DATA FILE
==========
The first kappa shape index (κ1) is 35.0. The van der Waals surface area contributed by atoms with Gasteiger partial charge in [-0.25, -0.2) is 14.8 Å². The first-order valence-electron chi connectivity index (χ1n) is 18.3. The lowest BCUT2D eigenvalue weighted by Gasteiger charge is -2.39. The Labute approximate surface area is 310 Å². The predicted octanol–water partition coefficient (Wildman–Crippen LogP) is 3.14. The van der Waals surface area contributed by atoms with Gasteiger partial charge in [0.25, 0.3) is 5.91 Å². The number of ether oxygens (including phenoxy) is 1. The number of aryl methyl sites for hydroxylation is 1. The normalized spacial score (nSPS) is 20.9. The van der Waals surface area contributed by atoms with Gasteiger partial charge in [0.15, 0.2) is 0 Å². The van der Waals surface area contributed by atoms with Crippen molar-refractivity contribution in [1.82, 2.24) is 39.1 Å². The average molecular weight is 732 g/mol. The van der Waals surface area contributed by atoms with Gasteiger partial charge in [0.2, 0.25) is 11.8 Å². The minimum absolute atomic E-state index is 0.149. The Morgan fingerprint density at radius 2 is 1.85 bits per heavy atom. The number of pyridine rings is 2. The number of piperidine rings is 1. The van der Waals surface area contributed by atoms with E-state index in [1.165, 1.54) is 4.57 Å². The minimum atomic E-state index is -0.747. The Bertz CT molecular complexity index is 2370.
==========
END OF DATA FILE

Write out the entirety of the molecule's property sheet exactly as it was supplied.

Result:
The first kappa shape index (κ1) is 35.0. The van der Waals surface area contributed by atoms with Gasteiger partial charge in [-0.25, -0.2) is 14.8 Å². The first-order valence-electron chi connectivity index (χ1n) is 18.3. The lowest BCUT2D eigenvalue weighted by Gasteiger charge is -2.39. The Labute approximate surface area is 310 Å². The predicted octanol–water partition coefficient (Wildman–Crippen LogP) is 3.14. The van der Waals surface area contributed by atoms with Gasteiger partial charge in [0.25, 0.3) is 5.91 Å². The number of ether oxygens (including phenoxy) is 1. The number of aryl methyl sites for hydroxylation is 1. The normalized spacial score (nSPS) is 20.9. The van der Waals surface area contributed by atoms with Gasteiger partial charge in [0.15, 0.2) is 0 Å². The van der Waals surface area contributed by atoms with Crippen molar-refractivity contribution in [1.82, 2.24) is 39.1 Å². The average molecular weight is 732 g/mol. The van der Waals surface area contributed by atoms with Gasteiger partial charge in [0.2, 0.25) is 11.8 Å². The minimum absolute atomic E-state index is 0.149. The Morgan fingerprint density at radius 2 is 1.85 bits per heavy atom. The number of pyridine rings is 2. The number of piperidine rings is 1. The van der Waals surface area contributed by atoms with E-state index in [1.165, 1.54) is 4.57 Å². The minimum atomic E-state index is -0.747. The Bertz CT molecular complexity index is 2370.